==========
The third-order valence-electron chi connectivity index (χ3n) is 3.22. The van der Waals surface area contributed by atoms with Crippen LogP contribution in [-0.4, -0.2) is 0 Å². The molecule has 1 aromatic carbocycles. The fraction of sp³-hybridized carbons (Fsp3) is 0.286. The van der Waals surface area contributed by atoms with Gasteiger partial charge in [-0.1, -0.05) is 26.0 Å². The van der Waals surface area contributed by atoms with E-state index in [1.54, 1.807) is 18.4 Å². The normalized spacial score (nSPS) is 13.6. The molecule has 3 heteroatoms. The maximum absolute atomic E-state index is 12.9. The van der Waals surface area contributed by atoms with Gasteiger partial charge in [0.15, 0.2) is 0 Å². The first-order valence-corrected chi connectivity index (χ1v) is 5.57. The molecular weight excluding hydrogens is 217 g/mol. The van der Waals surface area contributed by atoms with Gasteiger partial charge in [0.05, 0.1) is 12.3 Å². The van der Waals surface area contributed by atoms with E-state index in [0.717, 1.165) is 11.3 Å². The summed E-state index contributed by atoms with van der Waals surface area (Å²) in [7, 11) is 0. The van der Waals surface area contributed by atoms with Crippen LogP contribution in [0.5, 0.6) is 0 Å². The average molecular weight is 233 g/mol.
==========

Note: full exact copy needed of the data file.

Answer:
The third-order valence-electron chi connectivity index (χ3n) is 3.22. The van der Waals surface area contributed by atoms with Crippen LogP contribution in [-0.4, -0.2) is 0 Å². The molecule has 1 aromatic carbocycles. The fraction of sp³-hybridized carbons (Fsp3) is 0.286. The van der Waals surface area contributed by atoms with Gasteiger partial charge in [-0.1, -0.05) is 26.0 Å². The van der Waals surface area contributed by atoms with E-state index in [1.54, 1.807) is 18.4 Å². The normalized spacial score (nSPS) is 13.6. The molecule has 3 heteroatoms. The maximum absolute atomic E-state index is 12.9. The van der Waals surface area contributed by atoms with Gasteiger partial charge in [0.15, 0.2) is 0 Å². The first-order valence-corrected chi connectivity index (χ1v) is 5.57. The molecular weight excluding hydrogens is 217 g/mol. The van der Waals surface area contributed by atoms with Gasteiger partial charge in [0.05, 0.1) is 12.3 Å². The van der Waals surface area contributed by atoms with E-state index in [0.717, 1.165) is 11.3 Å². The summed E-state index contributed by atoms with van der Waals surface area (Å²) in [7, 11) is 0. The van der Waals surface area contributed by atoms with Crippen LogP contribution in [0.5, 0.6) is 0 Å². The average molecular weight is 233 g/mol.